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Thursday, 27 September, 2001, 13:37 GMT 14:37 UK
Detectives probe UK terrorist link
Police on duty
Security has been stepped up on London's streets
Eleven hijackers passed through Britain on their way to America without coming under surveillance, the government has admitted.

But Home Secretary David Blunkett said intelligence gathered about their movements in the UK would allow police to trace their associates.

Conservative leader, Iain Duncan Smith, has called for anti-terrorism laws to be changed to give intelligence services more flexibility in tracking terrorist suspects.

Meanwhile, Department of Transport officials met with airline industry representatives on Thursday to discuss possible new security measures, including armed guards on planes.

David Blunkett
David Blunkett: Tracking terrorists' movements
A Downing Street spokesman said: "We have given an undertaking to look across the range of different measures that could be put in place."

He confirmed that putting air marshals on British planes is "one of the issues that will be looked at".

Mr Duncan Smith said existing anti-terrorism legislation had been undermined by the Convention of Human Rights, and should be made more enforceable.

Speaking on BBC Radio 4's Today programme, he said: "We need to tighten up some of the procedures, we need to give the intelligence resources greater capacity to follow people.

"But the British people need to know that this is about protecting them," he added.

Terror trail

Mr Blunkett said police were now working to pick up the trail left by the hijackers.

He said: "Some of them will have passed through, some will have stayed over.

"What we do now know is, having identified these people - because we do actually now have the line back to where they were - we can track not only their movements, but those who associated with them. That is the crucial issue."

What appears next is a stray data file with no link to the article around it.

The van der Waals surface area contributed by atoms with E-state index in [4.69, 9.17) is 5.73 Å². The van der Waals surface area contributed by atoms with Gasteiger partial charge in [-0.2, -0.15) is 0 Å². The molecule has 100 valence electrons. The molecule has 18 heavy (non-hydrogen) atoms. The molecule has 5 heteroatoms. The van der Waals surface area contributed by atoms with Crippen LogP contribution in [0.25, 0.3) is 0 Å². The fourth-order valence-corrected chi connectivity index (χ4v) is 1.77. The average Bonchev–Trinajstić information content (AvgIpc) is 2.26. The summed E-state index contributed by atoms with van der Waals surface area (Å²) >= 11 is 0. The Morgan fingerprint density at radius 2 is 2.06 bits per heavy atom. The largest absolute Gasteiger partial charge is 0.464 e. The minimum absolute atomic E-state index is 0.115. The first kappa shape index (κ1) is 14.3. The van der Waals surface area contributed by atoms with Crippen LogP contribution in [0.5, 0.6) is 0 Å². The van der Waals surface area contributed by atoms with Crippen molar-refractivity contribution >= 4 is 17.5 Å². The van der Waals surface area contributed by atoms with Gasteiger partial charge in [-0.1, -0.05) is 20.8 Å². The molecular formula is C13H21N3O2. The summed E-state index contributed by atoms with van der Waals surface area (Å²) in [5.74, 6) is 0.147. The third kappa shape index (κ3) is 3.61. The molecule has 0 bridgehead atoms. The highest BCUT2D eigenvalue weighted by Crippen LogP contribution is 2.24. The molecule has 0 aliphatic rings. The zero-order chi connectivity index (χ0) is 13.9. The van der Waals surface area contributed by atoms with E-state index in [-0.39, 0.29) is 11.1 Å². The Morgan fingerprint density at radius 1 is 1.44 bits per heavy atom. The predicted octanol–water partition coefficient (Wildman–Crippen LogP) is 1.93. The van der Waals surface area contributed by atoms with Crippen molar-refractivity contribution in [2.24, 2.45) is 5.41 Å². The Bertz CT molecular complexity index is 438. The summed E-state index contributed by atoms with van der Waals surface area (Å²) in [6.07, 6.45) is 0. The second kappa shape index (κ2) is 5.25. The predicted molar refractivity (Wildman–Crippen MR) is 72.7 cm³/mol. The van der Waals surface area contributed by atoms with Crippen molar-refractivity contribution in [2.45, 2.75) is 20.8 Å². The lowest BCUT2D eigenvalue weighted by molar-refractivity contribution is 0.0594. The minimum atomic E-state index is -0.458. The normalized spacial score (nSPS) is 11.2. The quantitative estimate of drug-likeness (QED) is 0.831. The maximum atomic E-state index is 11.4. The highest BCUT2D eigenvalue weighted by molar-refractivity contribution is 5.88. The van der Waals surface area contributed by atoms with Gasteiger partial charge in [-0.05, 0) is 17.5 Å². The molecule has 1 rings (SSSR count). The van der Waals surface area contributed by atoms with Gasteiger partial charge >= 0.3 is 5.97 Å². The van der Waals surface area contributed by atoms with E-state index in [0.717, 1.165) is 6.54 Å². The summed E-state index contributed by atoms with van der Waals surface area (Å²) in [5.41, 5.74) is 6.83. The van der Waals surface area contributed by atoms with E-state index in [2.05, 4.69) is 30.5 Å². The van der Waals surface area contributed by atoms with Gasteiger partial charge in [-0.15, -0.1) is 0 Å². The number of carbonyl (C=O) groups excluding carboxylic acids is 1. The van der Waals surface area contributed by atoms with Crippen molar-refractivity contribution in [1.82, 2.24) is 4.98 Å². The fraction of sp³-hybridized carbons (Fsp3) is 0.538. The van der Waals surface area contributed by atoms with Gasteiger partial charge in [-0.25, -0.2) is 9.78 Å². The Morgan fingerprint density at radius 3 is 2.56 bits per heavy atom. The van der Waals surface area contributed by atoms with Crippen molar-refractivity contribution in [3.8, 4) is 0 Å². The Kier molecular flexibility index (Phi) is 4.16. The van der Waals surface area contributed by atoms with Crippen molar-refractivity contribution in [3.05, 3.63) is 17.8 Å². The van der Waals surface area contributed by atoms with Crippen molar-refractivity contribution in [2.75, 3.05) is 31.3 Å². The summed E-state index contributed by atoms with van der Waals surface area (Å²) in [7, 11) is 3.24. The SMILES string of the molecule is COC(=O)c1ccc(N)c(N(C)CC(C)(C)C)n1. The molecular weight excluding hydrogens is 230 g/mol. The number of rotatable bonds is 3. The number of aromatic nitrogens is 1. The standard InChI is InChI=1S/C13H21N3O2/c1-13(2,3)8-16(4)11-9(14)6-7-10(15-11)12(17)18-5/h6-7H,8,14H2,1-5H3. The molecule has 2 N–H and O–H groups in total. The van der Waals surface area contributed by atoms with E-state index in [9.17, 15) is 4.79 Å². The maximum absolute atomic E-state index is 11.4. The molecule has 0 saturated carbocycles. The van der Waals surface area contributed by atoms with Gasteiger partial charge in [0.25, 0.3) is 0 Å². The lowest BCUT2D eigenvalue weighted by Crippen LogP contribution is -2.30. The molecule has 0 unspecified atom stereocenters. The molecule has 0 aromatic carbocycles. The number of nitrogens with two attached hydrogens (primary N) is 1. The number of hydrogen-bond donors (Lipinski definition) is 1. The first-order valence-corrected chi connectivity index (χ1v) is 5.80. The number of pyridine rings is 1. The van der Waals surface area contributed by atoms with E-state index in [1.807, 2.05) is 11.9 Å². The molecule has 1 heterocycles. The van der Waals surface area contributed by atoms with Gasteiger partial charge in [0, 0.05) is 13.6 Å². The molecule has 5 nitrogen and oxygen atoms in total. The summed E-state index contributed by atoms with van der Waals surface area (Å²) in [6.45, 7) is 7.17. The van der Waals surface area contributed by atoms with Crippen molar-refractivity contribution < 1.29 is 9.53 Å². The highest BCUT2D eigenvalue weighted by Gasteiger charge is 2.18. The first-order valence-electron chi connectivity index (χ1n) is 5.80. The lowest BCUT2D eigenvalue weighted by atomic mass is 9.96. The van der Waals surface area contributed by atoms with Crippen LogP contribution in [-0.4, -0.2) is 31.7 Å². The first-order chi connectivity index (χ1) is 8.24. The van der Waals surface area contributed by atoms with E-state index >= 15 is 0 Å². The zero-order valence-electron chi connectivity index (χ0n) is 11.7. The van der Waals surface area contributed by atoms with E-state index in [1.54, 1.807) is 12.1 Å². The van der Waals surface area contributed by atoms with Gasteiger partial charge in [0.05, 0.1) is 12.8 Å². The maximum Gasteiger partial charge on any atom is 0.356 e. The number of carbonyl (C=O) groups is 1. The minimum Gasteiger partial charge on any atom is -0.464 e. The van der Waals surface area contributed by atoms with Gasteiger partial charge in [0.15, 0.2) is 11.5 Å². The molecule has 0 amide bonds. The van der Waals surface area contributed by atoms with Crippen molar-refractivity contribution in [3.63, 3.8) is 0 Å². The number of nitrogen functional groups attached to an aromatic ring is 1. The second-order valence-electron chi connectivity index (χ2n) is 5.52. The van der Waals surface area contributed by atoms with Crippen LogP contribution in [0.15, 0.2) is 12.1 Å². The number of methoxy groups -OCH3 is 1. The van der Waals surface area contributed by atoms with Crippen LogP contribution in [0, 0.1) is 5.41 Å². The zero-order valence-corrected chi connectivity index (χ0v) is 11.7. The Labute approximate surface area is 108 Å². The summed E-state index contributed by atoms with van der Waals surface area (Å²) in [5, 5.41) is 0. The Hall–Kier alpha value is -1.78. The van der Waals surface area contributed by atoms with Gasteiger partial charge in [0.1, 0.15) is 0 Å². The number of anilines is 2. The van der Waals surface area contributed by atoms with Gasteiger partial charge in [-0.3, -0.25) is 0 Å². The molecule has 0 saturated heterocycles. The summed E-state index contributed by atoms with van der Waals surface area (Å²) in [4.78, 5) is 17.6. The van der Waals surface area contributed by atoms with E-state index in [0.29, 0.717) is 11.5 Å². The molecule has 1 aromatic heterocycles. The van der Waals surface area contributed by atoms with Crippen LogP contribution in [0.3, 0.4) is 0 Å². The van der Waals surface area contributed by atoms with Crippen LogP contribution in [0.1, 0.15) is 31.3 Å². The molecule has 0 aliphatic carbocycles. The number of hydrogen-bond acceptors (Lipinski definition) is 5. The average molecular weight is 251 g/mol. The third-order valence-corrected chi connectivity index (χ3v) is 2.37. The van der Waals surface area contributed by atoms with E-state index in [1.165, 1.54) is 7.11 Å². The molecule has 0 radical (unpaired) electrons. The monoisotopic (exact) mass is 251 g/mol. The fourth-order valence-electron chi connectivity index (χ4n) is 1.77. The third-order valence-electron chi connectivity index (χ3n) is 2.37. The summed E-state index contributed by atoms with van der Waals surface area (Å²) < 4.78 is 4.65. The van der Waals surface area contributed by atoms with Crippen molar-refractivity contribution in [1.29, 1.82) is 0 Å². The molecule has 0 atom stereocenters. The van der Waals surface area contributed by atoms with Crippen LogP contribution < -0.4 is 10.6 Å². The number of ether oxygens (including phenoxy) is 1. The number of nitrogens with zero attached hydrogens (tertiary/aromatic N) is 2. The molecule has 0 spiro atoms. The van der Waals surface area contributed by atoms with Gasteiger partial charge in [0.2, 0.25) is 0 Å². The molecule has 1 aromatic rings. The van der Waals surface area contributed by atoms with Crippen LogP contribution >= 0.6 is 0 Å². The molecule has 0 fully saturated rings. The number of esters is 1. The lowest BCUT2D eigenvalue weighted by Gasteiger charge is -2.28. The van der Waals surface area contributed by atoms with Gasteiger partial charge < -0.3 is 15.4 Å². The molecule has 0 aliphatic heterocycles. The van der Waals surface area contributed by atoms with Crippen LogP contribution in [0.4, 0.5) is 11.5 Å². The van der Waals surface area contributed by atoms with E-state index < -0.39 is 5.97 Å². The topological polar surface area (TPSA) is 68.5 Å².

This has transformed terrorism from a criminal justice issue to a global security threat

Assistant Commissioner David Veness
Metropolitan Police Assistant Commissioner David Veness has warned that associates of the hijackers could attempt further terrorist attacks in the UK.

He said: "We have to consider the possibility of follow-up attacks.

"Clearly there is a need for new measures in what is a very serious change in the threat."

But the Home Secretary moved to ease public fears that terrorists could be operating in their midst.

Security alert

He told the BBC's Newsnight programme: "Of course we have to be vigilant. That is not the same as believing that there is about to be an imminent attack in this country."

Asked if any of the terrorists' contacts might still be in the country, Mr Blunkett said: "I believe that we shouldn't rule it out."

Scotland Yard has received more than 100 requests from the FBI to trace suspects, witnesses and others connected with the case.

Members of the public have so far made 3,600 calls to an anti-terrorist hotline and police forces.

Mr Veness said: "I can confirm that we are pursuing reports in respect of individuals who passed through the UK at British airports to vigorously examine how long they were in the UK, in what identity, when they arrived and what they did between arrival and departure.

Metropolitan police assistant commissioner David Veness
David Veness: Tough tactics
"The individuals could merely have transited the UK and we must encompass the possibility, though we have nothing to substantiate it, that some of the preparation activity took place here."

Investigations are thought to be hampered by the use of multiple identities by the suspected hijackers.

As part of the early response to the new terrorist threat, the Special Branch and the Anti-Terrorist Squad have been beefed up.

Former officers now serving elsewhere have been drafted back and security has been increased in financial districts. There are also plans for terrorism officers in every police force in England and Wales.

Mr Veness said the events in the US had "transformed terrorism from a criminal justice issue to a global security threat".

"We need to recognise the nature, the scale and the significance of this particular change is seismic."

The BBC's Sean Brickell
"The intelligence services are under increased, and critical, scrutiny"
The BBC's Jon Silverman
"There has been an intelligence failure"
David Blunkett, British Home Secretary
"We can make sure we identify the network behind the US attacks"

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